clare-hill.com The story of Clare Hill's voluntary work adventure in Belize

04/07/2008

Birthday Treat

Filed under: Adventures in Belize — Clare Hill @ 06:21 pm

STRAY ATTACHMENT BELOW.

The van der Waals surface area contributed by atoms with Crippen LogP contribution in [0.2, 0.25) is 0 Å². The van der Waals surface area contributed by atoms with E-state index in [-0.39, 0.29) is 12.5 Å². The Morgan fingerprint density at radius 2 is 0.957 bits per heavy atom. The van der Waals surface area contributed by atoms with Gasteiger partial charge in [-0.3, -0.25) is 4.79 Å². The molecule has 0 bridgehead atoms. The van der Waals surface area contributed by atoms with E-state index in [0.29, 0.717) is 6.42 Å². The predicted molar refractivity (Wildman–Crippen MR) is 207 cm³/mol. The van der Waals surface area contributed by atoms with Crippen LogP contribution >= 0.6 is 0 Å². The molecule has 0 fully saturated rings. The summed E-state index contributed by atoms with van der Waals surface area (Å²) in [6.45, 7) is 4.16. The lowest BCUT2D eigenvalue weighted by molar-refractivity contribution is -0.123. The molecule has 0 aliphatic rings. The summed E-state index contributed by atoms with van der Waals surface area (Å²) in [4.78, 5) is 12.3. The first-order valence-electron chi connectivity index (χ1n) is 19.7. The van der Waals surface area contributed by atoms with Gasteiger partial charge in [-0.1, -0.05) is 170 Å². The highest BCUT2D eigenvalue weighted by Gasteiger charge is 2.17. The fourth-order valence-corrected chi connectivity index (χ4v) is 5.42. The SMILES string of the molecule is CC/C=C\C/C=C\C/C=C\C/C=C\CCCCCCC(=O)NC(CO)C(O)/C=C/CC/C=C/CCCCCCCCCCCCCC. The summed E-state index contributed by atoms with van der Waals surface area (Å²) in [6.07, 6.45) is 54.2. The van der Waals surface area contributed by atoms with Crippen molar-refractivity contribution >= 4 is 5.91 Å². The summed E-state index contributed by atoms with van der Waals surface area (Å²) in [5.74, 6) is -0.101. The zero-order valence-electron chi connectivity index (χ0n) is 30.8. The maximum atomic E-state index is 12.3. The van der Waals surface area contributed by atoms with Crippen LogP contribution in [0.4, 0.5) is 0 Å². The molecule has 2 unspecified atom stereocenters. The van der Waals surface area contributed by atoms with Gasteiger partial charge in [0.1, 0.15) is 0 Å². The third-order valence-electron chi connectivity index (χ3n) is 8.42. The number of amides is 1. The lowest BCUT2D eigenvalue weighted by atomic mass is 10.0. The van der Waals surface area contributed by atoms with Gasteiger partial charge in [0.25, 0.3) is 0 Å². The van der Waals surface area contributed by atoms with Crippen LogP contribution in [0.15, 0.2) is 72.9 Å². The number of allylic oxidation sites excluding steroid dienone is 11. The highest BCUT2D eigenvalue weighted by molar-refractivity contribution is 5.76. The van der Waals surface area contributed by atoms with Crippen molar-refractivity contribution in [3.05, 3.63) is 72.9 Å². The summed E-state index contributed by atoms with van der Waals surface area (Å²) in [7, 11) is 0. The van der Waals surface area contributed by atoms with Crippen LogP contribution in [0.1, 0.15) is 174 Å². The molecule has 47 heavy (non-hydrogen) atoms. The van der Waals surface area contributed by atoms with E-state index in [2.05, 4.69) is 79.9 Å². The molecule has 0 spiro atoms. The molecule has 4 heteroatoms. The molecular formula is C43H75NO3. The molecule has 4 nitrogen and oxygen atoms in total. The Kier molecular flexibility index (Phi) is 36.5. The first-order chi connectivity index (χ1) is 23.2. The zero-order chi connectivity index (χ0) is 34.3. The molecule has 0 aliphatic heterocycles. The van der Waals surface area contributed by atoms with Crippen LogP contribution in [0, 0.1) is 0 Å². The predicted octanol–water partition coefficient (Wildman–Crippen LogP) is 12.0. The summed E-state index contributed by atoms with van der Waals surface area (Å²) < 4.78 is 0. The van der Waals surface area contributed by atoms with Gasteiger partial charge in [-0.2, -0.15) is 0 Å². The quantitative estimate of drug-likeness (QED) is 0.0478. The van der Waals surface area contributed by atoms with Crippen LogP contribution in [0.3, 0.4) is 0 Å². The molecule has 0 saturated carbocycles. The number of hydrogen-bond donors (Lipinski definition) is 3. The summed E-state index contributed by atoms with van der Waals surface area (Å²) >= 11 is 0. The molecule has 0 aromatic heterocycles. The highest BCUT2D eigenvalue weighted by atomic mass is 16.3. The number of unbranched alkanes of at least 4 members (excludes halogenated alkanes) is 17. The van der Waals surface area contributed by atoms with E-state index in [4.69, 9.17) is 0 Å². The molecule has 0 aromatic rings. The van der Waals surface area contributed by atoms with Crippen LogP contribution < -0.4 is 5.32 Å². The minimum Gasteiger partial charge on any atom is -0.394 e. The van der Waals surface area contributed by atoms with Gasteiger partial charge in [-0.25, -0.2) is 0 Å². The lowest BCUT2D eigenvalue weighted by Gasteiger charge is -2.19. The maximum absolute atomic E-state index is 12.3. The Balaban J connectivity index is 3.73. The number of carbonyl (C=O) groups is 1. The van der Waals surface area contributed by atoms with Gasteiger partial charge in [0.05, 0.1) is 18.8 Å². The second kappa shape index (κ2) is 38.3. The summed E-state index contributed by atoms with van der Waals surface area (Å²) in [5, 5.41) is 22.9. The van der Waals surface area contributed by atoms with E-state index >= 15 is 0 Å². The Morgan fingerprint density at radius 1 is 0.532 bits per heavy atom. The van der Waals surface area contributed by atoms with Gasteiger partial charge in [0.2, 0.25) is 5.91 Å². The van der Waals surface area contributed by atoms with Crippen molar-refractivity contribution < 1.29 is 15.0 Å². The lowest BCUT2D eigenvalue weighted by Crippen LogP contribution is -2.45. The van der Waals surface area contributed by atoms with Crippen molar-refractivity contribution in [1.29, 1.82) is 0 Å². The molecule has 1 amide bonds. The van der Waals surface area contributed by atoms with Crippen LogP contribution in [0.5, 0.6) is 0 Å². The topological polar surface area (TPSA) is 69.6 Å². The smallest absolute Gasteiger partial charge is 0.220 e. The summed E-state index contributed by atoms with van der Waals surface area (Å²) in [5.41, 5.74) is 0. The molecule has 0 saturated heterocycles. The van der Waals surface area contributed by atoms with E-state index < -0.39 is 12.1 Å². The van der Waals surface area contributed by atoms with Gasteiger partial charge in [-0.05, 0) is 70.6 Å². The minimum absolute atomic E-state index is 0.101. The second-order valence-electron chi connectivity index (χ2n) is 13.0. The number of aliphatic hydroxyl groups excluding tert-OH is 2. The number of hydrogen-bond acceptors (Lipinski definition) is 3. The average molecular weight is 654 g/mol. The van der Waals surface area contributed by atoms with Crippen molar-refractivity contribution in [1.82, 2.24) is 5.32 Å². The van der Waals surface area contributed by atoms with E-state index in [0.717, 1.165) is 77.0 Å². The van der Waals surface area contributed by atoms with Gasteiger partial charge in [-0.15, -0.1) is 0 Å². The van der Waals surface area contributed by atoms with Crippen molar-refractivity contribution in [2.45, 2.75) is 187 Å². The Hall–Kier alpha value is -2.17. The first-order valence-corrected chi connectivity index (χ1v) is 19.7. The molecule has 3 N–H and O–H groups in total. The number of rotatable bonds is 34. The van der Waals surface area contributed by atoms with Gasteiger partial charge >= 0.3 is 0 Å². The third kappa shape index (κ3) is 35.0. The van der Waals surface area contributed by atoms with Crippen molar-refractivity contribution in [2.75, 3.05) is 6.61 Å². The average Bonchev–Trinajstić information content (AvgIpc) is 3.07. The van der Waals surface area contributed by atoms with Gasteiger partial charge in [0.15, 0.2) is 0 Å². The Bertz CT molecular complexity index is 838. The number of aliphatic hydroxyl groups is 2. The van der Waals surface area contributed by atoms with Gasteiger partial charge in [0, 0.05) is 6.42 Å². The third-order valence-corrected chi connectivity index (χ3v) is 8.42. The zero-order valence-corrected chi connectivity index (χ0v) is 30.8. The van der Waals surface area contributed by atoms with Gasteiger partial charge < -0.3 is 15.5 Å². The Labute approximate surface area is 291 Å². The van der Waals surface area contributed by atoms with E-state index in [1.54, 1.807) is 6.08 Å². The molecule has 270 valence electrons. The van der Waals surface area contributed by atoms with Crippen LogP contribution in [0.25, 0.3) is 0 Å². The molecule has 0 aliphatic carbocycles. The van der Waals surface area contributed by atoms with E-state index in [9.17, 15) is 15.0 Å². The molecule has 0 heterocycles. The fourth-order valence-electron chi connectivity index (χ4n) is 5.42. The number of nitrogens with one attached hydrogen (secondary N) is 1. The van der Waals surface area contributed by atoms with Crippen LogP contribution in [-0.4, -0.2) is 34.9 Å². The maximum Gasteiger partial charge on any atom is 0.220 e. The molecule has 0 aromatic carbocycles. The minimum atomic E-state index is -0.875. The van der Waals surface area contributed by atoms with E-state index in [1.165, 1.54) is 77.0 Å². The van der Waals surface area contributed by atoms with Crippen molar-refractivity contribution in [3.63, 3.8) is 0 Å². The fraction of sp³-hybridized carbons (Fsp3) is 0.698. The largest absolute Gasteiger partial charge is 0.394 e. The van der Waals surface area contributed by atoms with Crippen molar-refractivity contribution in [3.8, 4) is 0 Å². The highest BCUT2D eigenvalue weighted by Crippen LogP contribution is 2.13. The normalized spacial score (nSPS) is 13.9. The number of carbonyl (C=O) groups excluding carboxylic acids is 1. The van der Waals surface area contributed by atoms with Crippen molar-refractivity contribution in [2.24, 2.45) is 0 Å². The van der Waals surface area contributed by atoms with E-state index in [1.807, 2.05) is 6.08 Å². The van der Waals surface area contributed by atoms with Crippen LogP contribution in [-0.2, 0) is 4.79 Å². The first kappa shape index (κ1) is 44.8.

Oh my God! I looked up as I heard Conor mutter “What on earth’s that car doing, the one in front of the next one?” and saw a blue pick-up truck literally weaving from one side of the road to the other and back again. We were on the 5pm Express (non-stop) bus to Belmopan and San Ignacio, to stay in an eco-lodge recommended to us by Manda and Sara, the friends who bought our cottage, and who holidayed in Belize about 5 years ago. But at this point, somewhere in the region of the straight stretch of road between the Zoo and Belmopan, all eyes in the bus became transfixed on the drama unfolding in front of us. For about twenty minutes, our bus kept a wary distance as we watched, heart in mouth, as the drunk headed straight towards oncoming traffic. One large white pick-up was forced off onto the verge as they realised what was happening, spinning slightly as his tyre came back towards the tarmac, and temporarily heading towards our bus. A low “Oooh” could be heard throughout. Taxis have green number plates, and government vehicles have blue ones. (The Department’s pick-up has a blue one.) A red pick-up with a blue number plate had overtaken the bus, taking the place of the other vehicle between us and the drunk which had turned off the road. The driver had a passenger and a lad in the open back, and his hazard lights flashing. The lad and the passenger were waving their arms, trying to alert oncoming traffic to the danger in front of them. It was both mesmerising and terrible to watch, and it seemed inevitable that the drunk would kill himself and his passenger, or at least some others. We were all tense, oohing and ahhing at each narrow escape, and watching the red truck driver trying to both keep a safe distance and bring the car into the side of the road. Suddenly the red truck began to indicate a left turn (Belize drives on the right) and as it began to turn, to our horror the blue truck started turning left too, immediately in front of the red one. And then to our great relief, the blue truck moved into the side of the road once it had turned off, and the red truck pulled in front of him just as our bus driver put his foot on the accelerator and once more galloped along the road at his usual pace. We never saw any more, but oh it was exhausting to be awaiting at least drama if not death for such an endless period of time. (Later that w/e someone told us they never travel in their car on a Saturday evening because they had experienced too many drunks on the road – both in cars and lying in the middle of the highway!)